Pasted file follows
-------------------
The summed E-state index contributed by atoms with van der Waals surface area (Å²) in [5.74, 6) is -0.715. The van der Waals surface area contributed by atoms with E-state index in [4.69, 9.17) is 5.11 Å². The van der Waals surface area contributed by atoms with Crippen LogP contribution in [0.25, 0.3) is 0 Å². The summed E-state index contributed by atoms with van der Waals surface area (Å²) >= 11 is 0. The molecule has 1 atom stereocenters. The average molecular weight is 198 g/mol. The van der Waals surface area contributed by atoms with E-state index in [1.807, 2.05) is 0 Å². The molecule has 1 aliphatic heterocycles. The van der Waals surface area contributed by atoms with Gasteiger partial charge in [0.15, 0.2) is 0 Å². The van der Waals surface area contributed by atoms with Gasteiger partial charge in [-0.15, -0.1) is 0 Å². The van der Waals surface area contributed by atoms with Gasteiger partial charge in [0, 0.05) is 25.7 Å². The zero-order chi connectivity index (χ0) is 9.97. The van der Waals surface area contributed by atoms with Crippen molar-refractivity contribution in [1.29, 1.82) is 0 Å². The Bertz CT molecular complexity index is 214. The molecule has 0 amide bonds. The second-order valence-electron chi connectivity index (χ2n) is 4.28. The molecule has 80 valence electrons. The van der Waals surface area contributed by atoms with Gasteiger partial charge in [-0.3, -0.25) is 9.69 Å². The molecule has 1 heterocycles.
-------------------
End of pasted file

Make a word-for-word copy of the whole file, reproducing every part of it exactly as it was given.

The summed E-state index contributed by atoms with van der Waals surface area (Å²) in [5.74, 6) is -0.715. The van der Waals surface area contributed by atoms with E-state index in [4.69, 9.17) is 5.11 Å². The van der Waals surface area contributed by atoms with Crippen LogP contribution in [0.25, 0.3) is 0 Å². The summed E-state index contributed by atoms with van der Waals surface area (Å²) >= 11 is 0. The molecule has 1 atom stereocenters. The average molecular weight is 198 g/mol. The van der Waals surface area contributed by atoms with E-state index in [1.807, 2.05) is 0 Å². The molecule has 1 aliphatic heterocycles. The van der Waals surface area contributed by atoms with Gasteiger partial charge in [0.15, 0.2) is 0 Å². The van der Waals surface area contributed by atoms with Gasteiger partial charge in [-0.15, -0.1) is 0 Å². The van der Waals surface area contributed by atoms with Gasteiger partial charge in [0, 0.05) is 25.7 Å². The zero-order chi connectivity index (χ0) is 9.97. The van der Waals surface area contributed by atoms with Crippen molar-refractivity contribution in [1.29, 1.82) is 0 Å². The Bertz CT molecular complexity index is 214. The molecule has 0 amide bonds. The second-order valence-electron chi connectivity index (χ2n) is 4.28. The molecule has 80 valence electrons. The van der Waals surface area contributed by atoms with Gasteiger partial charge in [-0.3, -0.25) is 9.69 Å². The molecule has 1 heterocycles.